Superstitions in the Old Days Were No Laughing Matter

Today one might throw spilled salt over their left shoulder or we might knock on wood for good luck. These are casual superstitions that many people today do from habit, not from true belief. However, in the old days most people took superstitions and folk beliefs very seriously, which was all the more confusing since they varied by location. On the other hand there are some folk beliefs that were widespread and people really did follow them. They feared that if they did not they might have sick children, unhappy marriages, or be harmed by a jealous person with an evil eye. Here are 9 superstitions from the old days that people followed.

Don’t Squint Too Much

Across Europe it was thought that anyone who squints was to be treated with suspicion, particularly strangers who squinted. And, someone who squinted near your livestock was to be offered some milk as a way to ward off his jealous thoughts about your animals.

The Way to Catch a Pig Killer

A pig’s heart run through with nails (and/or pins) and left to rot in the rafters was supposed to harm a witch or evil-doer who may have caused the pig to die (through her evil eye). Sometimes an onion was used for this purpose instead, as were bottles filled with nails and urine. We don’t envy the person who was given the chore of making any of these charms.

The Walls Have Eyes

Even into the Victorian era across Europe many builders believed that walls or bridges could not hold unless there was a human victim trapped inside as a sort of offering to the gods. This belief stems from the Ancient Roman times and in some areas non-human offerings were used instead.

Lucky or Unlucky? Hard to Say

Across Europe and the Americas it was long believed that the 7th son of a 7th son (14 generations of no girls born into the family) would either be very blessed with supernatural talents or cursed to be a werewolf (or vampire) depending on the region. However, in Scotland it was also believed that the 7th daughter of a 7th daughter would have the gift of clairvoyance.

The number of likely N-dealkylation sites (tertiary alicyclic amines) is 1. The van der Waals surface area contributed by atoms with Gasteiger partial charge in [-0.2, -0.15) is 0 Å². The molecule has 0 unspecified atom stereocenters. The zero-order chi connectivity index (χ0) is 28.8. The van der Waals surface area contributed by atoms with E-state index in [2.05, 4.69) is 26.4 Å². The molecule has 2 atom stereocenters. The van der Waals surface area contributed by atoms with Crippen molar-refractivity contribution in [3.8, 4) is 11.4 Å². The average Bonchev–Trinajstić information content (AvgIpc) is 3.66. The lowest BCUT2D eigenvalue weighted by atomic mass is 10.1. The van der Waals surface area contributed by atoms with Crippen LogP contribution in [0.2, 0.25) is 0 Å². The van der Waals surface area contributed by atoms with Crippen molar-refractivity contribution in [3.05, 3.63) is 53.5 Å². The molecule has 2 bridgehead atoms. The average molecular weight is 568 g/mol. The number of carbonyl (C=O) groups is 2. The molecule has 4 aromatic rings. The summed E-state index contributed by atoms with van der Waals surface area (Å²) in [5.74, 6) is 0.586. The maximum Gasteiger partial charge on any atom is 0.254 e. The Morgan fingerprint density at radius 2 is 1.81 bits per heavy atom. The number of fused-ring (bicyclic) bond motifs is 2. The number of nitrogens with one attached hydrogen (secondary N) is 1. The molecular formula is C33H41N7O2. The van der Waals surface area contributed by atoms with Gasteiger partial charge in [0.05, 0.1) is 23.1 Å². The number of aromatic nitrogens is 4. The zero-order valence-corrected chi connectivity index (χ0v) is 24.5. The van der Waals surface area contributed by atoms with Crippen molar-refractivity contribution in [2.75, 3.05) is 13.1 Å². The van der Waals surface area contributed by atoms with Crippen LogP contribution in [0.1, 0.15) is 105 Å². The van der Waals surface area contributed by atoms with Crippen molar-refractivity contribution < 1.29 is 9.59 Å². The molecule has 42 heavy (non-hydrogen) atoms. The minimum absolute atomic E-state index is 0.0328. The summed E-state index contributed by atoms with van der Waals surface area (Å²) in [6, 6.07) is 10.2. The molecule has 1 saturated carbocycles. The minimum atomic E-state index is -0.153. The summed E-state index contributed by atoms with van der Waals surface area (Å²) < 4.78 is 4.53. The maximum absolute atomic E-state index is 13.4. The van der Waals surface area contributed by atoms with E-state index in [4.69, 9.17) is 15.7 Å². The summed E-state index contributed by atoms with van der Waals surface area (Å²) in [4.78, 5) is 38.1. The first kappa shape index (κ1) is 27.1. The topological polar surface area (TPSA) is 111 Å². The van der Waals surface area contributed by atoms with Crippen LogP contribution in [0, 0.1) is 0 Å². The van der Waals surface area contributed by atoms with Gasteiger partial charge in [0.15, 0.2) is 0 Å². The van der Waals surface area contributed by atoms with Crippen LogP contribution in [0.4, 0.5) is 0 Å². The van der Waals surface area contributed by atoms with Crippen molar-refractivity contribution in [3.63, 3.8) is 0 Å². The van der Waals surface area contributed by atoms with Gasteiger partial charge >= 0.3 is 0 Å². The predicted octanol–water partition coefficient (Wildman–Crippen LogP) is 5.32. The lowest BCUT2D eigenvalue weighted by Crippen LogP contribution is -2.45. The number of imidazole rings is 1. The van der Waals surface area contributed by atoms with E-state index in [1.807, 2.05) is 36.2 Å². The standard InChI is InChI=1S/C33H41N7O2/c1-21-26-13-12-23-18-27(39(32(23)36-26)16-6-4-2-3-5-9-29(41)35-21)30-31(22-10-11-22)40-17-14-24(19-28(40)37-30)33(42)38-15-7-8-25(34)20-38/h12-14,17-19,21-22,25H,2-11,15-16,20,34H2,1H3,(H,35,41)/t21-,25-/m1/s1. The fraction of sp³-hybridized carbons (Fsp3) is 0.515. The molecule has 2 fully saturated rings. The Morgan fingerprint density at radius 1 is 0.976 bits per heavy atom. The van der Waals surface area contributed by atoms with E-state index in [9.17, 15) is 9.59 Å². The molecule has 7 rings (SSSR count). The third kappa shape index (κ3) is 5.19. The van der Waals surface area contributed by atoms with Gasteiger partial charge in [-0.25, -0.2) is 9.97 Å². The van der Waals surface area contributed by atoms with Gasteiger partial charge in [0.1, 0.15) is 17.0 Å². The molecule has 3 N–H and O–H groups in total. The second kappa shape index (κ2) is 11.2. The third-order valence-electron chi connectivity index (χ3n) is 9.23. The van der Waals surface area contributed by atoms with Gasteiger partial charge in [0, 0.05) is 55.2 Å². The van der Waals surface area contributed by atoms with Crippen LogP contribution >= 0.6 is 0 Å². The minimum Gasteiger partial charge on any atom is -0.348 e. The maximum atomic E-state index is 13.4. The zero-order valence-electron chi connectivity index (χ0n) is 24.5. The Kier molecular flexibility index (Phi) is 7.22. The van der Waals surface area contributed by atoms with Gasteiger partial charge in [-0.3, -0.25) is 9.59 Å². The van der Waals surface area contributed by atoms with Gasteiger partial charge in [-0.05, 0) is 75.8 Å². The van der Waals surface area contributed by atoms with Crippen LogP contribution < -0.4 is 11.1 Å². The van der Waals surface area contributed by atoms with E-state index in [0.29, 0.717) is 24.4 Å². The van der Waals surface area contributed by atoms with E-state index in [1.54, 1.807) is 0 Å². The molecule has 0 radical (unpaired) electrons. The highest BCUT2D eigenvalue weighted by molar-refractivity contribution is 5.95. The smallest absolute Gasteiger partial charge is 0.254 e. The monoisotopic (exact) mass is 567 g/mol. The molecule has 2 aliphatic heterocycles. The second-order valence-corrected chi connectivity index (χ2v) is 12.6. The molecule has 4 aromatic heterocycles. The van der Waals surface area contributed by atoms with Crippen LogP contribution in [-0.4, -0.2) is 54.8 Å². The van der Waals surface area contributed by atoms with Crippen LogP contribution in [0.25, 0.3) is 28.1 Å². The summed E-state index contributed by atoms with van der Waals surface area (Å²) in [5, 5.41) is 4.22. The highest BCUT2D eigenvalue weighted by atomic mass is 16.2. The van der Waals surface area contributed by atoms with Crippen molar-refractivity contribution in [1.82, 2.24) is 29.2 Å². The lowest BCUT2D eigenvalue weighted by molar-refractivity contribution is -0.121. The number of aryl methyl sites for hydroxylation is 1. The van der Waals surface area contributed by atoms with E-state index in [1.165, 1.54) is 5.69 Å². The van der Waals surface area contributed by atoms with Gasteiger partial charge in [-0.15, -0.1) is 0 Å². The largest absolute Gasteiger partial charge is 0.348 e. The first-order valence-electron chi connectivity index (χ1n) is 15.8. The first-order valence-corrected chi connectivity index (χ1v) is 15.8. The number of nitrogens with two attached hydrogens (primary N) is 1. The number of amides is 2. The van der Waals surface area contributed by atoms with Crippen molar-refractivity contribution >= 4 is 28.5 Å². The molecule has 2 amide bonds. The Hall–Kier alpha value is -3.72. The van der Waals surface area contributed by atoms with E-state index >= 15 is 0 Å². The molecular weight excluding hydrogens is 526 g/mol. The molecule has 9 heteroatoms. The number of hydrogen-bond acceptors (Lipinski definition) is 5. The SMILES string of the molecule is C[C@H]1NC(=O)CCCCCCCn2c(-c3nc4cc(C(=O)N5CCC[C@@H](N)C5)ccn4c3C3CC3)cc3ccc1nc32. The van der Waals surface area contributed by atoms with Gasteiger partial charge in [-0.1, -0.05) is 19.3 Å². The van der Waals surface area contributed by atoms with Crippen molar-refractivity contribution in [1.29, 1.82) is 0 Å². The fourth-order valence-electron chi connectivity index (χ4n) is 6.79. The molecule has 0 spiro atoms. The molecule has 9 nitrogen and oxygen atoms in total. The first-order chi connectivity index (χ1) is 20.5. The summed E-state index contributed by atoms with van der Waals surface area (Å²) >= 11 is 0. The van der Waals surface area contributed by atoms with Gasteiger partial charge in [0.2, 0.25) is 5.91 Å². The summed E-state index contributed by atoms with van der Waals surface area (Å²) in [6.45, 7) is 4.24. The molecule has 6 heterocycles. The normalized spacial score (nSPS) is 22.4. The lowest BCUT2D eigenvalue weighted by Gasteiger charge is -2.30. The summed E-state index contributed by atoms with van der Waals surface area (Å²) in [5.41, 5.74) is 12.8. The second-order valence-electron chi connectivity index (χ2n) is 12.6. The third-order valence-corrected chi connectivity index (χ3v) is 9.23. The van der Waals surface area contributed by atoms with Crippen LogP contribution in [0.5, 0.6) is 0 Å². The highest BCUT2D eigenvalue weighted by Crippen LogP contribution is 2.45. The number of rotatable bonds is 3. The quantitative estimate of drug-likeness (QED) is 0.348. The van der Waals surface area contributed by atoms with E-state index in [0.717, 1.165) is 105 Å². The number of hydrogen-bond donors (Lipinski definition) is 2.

Down the Fairy Path

To stumble or loose one’s way in England was thought to have been “pixie-led” as in led astray by fairies hoping to cause one harm. It was believed that fairies stole children to use as slaves and that the fairies took joy in causing accidents or playing dangerous pranks on humans.

Too Much Hair

Appalachian children born with lots of hair were thought to become weaker later on in life, owing to the fact that all their energy and power went into growing so much hair so early. Conversely, many people believe that a baby born bald will have good luck.

That’s One Way to Choose

Also from Appalachia comes this poem of folk wisdom from before white wedding dresses were common:

“Married in grey, you’ll go far away.
Married in black, you’ll wish yourself back.
Married in brown, you’ll live out of town.
Married in red, you’ll wish yourself dead.
Married in pearl, you’ll live in a whirl.
Married in green, ashamed to be seen.
Married in yellow, jealous of your fellow.
Married in blue, he’ll always be true.
Married in pink, your spirits will sink.
Married in white, you have chosen right.”

Lucky Profession

Chimney sweeps have been thought to be lucky charms for hundreds of years throughout Europe. King William of Britain declared chimney sweeps to be lucky in 1066 when one saved him from a runaway carriage (was the driver fairy-led? we wonder).

Because they are so lucky to have a chimney sweep come to your wedding or wait outside the church to wish you well after the ceremony is still thought today to bestow good charm on the newlyweds.

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